The two of us are located very far from both of our families, and our families are located very far from each other, so the traveling logistics of setting up a wedding would have been a nightmare.
Moreover, our families are of two totally different religious and cultural backgrounds, with very different traditions, which would have made planning the ceremony and the reception complex. My husband comes from an Egyptian Muslim background, while my family is partially Catholic and partially New Age.
But despite its simplicity, it was just as memorable as any wedding I could have imagined having. Our favorite love song happened to play on the coffee shop radio as we got married, and I may or may not have cried happily about that coincidence. Little details like that are what make a day memorable.
We also skipped the engagement ring. My then-boyfriend and I were on a vacation in Hong Kong a few years ago, relaxing in our hotel bed looking over at the city’s beautiful skyline, and I casually asked if he wanted to marry me. No ring, no public display, and no concern about which gender is supposed to pop the question.
And lastly, one of the biggest reasons for us skipping everything was to save planning time! The idea of planning for months for a single-day’s event was exhausting to think about. We decided to spend that time getting extra exercise, traveling, building our business, and more realistically, watching reruns of Friends on Netflix together.
In the end, it does come down to personal taste. I don’t like wearing expensive jewelry, and neither of us were interested in being center-stage of a huge gathering. But in addition to fitting our tastes, we had to push back a bit at society’s expectations of how we should do it and how much we should spend.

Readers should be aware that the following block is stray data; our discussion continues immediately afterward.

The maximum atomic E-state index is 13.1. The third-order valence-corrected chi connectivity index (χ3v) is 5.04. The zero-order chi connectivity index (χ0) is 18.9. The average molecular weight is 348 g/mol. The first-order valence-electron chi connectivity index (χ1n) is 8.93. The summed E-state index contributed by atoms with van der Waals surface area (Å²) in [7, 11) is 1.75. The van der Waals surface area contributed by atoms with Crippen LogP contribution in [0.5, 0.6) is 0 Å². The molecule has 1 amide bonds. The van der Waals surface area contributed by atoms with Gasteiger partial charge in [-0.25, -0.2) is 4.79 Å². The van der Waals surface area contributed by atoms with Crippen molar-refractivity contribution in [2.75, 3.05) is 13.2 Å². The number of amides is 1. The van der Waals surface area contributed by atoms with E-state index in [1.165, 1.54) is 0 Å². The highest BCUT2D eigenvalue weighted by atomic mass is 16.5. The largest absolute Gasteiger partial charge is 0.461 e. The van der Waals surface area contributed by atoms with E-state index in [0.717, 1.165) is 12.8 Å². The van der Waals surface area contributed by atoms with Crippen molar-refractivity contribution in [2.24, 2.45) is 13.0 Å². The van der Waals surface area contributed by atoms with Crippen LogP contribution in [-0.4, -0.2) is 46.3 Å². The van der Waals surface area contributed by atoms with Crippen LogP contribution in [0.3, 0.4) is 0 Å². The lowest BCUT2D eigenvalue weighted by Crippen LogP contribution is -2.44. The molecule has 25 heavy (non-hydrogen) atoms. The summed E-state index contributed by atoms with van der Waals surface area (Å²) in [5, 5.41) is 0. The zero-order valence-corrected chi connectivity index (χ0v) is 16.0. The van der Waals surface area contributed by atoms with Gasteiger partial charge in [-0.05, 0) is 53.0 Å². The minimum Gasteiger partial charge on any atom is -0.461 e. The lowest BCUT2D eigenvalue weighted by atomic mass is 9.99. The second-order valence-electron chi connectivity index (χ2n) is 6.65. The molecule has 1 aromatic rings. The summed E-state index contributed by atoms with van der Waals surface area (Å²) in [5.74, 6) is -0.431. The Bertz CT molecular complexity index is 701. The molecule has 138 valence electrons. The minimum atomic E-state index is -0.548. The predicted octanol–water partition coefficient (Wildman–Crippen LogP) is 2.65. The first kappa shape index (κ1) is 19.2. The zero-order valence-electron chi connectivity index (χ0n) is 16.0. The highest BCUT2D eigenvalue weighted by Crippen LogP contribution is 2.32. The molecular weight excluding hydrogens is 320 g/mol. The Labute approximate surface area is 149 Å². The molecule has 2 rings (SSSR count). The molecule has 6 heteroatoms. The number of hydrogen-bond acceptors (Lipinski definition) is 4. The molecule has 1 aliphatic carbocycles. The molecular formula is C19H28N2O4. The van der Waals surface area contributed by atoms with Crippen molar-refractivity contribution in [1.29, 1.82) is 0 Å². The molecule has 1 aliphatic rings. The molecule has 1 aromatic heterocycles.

In making this choice, we now have more than $30,000 extra money stashed away in cash and investments than we would have had with a normal wedding.
Here Are 2 Major Ways to Spend Less on Weddings
At $33,391, the average 6-hour wedding (ceremony + reception) comes out to $5,565 per hour.
Put another way, if you had $33,391 at age 30 and instead of spending it on a wedding you stashed it away in index funds or dividend stocks for 30 years earning just 7% per year in total returns, you’d have over $250,000 by the end of that period.
That one decision alone would give you more retirement savings than the average person without ever saving another dime! Even after adjusting for 2% annual inflation, you’d have over $140,000 in today’s dollars:
Alternatively, you could also use that $30,000 savings in other fun ways, say, by going on a $5,000 dream vacation every year for the next six years! Imagine all the stories and experiences you’d have at the end of those!
But if you don’t want to go all-out and skip the wedding costs like we did, here are two high-impact ways to at least significantly trim them.
#1. Relax on Engagement Ring Rules
There’s a lot of pressure on men to save up for months to buy their fiancée a diamond engagement ring.
According to the American Gem Society, this tradition started in the 1400’s when Archduke Maximillian of Austria gave a diamond engagement ring to his fiancée, which started a trend among European aristocracy.
It was only in the mid-1900s that the De Beers diamond mining company began advertising the concept heavily to middle-class Americans. They even specifically marketed the idea that a man should save up a month’s income for the diamond ring, and then later revised it to two months’ income – which they were happy to sell!
So, it’s a rather recent tradition for everyday folks, and essentially built on a marketing campaign.
But it’s also self-perpetuating, because now if a man doesn’t spend thousands of dollars on a ring, people think he’s some broke hipster. And if you’re a woman explaining to friends or family that you got engaged, but don’t have a ring (or at least one without a big diamond), you’ll get a field of skeptical looks.